Edgar "Pepper" Bright Jr., a prominent New Orleans businessman who helped his family purchase Standard Mortgage Corp. and owned the company for over half a century, died Friday. He was 89.
Bright was part of a family group that purchased Standard Mortgage in 1964, and the company began offering loans to residential, industrial and commercial developers. A decade later, it expanded to Atlanta. He became president in 1964 and chairman of the board in 1975.
Eventually, the company amassed a multibillion-dollar portfolio. Its commercial division later was sold to Credit Suisse, and today it focuses on residential loans.
Bright leaves a long legacy of business and public service in New Orleans, having served on the boards of Metairie Park Country Day School, Tulane University's A.B. Freeman School of Business and Dillard University, family members said.
"He loved everything about this city," his son Timothy said. "He loved Dixie Beer, he loved oysters, he loved the Saints, he loved to ride down St. Charles Avenue."
His business career may have been spent in the staid world of mortgages and banking, but there was a bit of rebellious streak in him, at least as a youngster, his wife Marion recalled.
As a teenager, he and several friends went to the French Quarter and all got tattoos. Bright's was a small dagger on the inside of his ankle with his initials etched inside.
"He slept with socks on for a month so his mother wouldn't find out," his wife said. Later, however, during family vacation trips to Destin, Florida, Bright would draw daggers on his and other children.
"We would all be in the dagger club," his son Edgar III said.
Those frequent family trips to Destin were a highlight, he added. His father would pack an eight-mm. camera and make movies with his children as extras.
Bright was an avid tennis player. He won a state title in tennis in 1949 and was a state singles champion. He also played at Yale University, where he attended college. During his later years, he still loved to watch the sport.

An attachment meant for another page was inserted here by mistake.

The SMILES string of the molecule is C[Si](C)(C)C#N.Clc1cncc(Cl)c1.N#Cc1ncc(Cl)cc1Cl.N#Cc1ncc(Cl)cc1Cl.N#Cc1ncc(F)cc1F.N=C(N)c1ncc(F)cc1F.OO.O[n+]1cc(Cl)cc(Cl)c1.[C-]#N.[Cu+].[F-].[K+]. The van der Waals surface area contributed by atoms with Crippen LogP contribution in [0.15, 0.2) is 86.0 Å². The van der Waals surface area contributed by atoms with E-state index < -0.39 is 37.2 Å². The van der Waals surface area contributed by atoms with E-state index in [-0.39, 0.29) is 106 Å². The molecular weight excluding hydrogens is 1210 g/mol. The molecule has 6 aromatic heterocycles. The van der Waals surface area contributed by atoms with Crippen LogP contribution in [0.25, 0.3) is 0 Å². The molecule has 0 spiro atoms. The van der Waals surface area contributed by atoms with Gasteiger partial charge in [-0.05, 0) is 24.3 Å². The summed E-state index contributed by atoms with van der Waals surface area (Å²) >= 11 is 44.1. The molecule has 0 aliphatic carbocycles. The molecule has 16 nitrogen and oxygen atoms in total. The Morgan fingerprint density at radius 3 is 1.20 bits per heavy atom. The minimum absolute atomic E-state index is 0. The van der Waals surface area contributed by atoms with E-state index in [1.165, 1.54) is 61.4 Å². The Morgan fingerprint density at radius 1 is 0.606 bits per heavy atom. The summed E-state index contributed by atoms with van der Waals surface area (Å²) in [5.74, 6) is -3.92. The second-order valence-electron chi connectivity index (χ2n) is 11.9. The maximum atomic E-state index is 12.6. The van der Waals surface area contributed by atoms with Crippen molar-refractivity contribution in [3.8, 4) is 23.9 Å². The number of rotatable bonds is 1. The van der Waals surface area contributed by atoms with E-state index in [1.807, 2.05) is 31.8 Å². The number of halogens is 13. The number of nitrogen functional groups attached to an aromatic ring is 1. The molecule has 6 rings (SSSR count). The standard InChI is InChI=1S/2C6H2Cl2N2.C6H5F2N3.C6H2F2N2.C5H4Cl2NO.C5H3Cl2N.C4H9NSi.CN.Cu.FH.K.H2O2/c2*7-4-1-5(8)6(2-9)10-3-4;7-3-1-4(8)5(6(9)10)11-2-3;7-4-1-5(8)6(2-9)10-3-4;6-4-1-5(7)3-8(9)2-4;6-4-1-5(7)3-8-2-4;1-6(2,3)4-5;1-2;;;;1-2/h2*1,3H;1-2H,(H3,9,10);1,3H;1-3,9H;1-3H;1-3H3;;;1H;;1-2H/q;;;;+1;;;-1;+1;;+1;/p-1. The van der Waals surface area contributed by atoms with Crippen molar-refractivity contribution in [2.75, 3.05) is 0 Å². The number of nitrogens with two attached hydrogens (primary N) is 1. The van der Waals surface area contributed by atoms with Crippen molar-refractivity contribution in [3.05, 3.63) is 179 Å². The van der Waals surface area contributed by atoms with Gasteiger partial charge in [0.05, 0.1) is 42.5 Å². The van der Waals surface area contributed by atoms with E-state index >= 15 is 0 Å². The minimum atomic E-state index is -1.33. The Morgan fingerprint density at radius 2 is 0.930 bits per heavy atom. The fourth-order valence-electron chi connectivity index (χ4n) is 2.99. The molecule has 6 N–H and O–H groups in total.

He was an Army veteran of the Korean War.
Michael Kearney, the chairman and CEO of the Kearney Companies Inc., remembered Bright as a savvy businessman whose successes never went to his head.
"He was probably one of the most accomplished businessmen in the community, but he would go to great lengths to disguise that," Kearney said. "He never wanted recognition or accolades. He was truly a unique guy."
Kearney said he initially knew "Pepper" as a family friend, but that their bond grew stronger when they started playing tennis together as young adults. By the 1970s, the friends started an event called the Bright Kearney Ellis Race, to advance the health of the business community through jogging.
Through the years, Bright continued to be the life of the party, his friend said.
"He was just a character," Kearney said. "A wonderful guy who loved to laugh and loved to make other people laugh, doing outrageous things."
Survivors include his wife of 64 years, Marion, and four children: Edgar III, Hollis, Timothy and Elinor.
"He loved Standard Mortgage, his children and his nine grandchildren," his wife said.
Funeral arrangements are pending.